Local haulers and town departments pick up slack after glass recycling service goes out of business
Glass recycling collection was up in the air when Summit County’s main service provider went out of business in November, but High Country Conservation Center Community Programs Director Rachel Zerowin said other waste and recycling haulers that operate in the county have been able to make up for the lost service.
When Clear Intentions went out of business, Zerowin said there were clients all over the county in need of glass recycling service. Summit Roll-Offs and Timberline Disposal and Recycling have been picking up glass, Zerowin said, including at the Strong Future-funded glass recycling stations as well homeowner associations, restaurants and other businesses.
“We’re so thankful that the haulers in the community have stepped up to offer that service, and certainly if there’s still folks out there who have had recycling discontinued at their business or HOA and they’re not sure what to do, Summit Roll-Offs and Timberline are both offering those services,” Zerowin said.
When haulers collect glass recycling from commercial customers, they bring it to the Summit County Resource Allocation Park, Zerowin said. From there, the glass recycling is brought to the Rocky Mountain bottling company on the Front Range to be recycled.
In Breckenridge, town Sustainability Coordinator Jessie Burley said the town manages 10 enclosures for trash and recycling downtown, which are shared by nearby businesses. When Clear Intentions went out of business, she said glass started to pile up.
So while Timberline and Summit Roll-Offs took on this service in other areas of the county, Breckenridge’s public works staff stepped in to haul glass from the town-managed enclosures. Burley said having the town’s public works department do the hauling is only a temporary solution.
“We have a bigger waste study that we’re trying to put together some funding for, but we know that glass needs to be taken care of and this is something that our staff can’t handle in the long term,” Burley said, adding that the town plans to put out a request for proposals by spring.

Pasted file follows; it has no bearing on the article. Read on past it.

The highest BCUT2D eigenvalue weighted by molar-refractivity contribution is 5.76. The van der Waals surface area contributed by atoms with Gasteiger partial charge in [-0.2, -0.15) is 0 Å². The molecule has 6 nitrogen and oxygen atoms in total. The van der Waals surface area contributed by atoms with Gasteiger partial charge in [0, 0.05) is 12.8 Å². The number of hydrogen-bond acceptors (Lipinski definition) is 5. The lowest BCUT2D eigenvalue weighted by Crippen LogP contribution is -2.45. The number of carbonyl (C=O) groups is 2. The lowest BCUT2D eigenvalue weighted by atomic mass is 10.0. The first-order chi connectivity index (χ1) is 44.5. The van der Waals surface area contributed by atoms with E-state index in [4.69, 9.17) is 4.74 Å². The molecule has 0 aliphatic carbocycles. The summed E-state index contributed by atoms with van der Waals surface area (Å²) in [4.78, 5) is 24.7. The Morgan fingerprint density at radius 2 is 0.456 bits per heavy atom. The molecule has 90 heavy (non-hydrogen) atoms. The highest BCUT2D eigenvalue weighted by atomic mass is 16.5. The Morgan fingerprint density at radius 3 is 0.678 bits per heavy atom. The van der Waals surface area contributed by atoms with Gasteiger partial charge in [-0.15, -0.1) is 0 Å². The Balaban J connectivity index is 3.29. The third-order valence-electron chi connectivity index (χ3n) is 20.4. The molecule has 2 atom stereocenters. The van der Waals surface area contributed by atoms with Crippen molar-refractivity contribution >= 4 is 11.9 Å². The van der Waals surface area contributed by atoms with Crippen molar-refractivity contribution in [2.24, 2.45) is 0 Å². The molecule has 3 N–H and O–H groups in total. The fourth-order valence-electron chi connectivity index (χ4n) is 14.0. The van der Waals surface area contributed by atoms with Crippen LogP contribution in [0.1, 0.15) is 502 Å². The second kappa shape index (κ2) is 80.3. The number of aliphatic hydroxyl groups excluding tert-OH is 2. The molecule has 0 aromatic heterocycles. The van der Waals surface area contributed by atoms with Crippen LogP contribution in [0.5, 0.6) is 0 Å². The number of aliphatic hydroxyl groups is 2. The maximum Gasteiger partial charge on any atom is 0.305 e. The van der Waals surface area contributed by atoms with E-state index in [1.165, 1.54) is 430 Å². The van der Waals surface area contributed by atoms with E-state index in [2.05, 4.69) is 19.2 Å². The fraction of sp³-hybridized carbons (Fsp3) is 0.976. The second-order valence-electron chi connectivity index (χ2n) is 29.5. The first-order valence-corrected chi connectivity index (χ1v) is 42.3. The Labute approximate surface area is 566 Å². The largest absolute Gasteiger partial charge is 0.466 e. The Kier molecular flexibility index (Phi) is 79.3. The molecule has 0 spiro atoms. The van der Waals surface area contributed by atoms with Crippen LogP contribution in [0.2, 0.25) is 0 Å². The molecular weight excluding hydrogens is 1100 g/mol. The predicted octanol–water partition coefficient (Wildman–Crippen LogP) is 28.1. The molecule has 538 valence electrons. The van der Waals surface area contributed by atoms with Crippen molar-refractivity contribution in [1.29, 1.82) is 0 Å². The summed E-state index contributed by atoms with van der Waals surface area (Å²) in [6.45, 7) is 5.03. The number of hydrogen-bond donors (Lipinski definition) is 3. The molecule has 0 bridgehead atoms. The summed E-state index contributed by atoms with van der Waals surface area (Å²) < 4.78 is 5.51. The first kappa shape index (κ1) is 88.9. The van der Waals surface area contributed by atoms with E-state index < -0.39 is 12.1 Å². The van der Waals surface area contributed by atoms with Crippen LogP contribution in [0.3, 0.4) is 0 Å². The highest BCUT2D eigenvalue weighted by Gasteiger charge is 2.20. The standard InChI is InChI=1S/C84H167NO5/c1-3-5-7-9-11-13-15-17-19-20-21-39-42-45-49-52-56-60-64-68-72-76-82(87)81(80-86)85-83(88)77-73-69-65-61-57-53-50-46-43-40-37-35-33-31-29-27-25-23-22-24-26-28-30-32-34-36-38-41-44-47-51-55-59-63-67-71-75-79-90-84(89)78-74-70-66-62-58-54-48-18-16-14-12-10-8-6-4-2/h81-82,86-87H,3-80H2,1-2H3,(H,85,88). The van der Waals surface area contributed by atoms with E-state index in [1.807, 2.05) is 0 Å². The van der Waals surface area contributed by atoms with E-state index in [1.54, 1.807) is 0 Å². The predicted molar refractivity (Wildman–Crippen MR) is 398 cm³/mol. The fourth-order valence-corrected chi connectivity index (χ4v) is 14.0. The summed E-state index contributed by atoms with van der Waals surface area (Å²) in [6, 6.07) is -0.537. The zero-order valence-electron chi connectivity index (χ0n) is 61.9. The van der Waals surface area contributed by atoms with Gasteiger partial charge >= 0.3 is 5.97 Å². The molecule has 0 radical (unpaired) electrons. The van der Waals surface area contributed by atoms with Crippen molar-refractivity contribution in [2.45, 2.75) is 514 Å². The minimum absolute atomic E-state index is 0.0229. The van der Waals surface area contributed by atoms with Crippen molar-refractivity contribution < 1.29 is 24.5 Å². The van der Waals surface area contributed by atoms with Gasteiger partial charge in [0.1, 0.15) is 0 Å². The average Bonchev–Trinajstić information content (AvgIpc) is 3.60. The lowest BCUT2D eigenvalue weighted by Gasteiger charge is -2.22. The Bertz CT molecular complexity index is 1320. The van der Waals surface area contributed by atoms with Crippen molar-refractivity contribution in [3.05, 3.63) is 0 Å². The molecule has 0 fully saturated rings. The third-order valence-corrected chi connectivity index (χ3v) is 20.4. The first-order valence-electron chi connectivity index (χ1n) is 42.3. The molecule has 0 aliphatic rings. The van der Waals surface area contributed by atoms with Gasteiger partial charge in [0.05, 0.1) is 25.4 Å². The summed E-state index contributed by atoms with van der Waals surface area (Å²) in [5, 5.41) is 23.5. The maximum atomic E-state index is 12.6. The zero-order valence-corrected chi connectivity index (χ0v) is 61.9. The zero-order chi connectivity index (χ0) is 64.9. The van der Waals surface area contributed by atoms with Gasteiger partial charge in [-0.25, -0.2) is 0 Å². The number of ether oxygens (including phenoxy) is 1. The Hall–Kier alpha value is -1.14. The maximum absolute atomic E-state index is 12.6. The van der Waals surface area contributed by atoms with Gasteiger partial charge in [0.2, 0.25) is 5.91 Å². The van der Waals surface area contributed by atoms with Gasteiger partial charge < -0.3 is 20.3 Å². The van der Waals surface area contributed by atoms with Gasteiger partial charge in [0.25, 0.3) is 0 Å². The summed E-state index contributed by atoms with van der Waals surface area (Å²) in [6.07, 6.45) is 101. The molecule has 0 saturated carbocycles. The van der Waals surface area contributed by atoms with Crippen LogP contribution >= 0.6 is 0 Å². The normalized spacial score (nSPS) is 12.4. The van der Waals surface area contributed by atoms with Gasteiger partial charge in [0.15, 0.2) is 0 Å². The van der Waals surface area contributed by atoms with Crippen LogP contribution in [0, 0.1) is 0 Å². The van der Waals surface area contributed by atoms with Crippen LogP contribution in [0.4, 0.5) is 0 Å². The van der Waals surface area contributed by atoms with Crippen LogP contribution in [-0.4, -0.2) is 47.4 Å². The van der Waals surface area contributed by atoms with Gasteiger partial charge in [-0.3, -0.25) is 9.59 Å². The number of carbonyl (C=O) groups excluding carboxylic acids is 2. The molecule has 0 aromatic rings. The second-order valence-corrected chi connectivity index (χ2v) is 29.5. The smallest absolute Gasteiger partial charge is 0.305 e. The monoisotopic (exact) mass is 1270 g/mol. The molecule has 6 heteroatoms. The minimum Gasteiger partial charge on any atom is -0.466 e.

While glass can’t go into Summit County’s single-stream recycling bins, it is particularly important to recycle due to its durability, Zerowin said.
“Glass and aluminum are infinitely recyclable, so those are two great things to recycle,” Zerowin said. “Whereas plastic, that degrades over time, so maybe your plastic bottle gets turned into a fleece and then maybe it gets used again or gets used for cleaning rags, but after that, it degrades over time.”
For individual residents who are not part of an HOA that has recycling service, Zerowin noted that there are 12 glass recycling stations in the county where people can drop off their used glass containers. There also are recycling centers in Silverthorne, Frisco and Breckenridge.
• Breckenridge Recycling Center, 284 Coyne Valley Road
• Breckenridge Grand Vacations Community Center, 103 S. Harris St.
• Carter Park, 300 S. High St.
• Kingdom Park/Recreation Center, 880 Airport Road
• Stephen C. West Ice Arena, 189 Boreas Pass Road
• Dillon Marina, 150 Marina Drive
• Dillon Town Hall, 275 Lake Dillon Drive
• Frisco Recycling Center, Peak One Boulevard
• Whole Foods Market, 261 Lusher Court
• Silverthorne Recycling Center, 1198 S. Adams Ave.
Unincorporated Summit County
• Blue River Town Hall, 110 Whispering Pines Circle
• Dillon Valley, 019 Straight Creek Drive
• Keystone Resort employee center, Keystone 21799 U.S. Highway 6
• Summit Cove, 395 Cove Blvd.
• Summit Cove Fire Station, 434 Summit Drive
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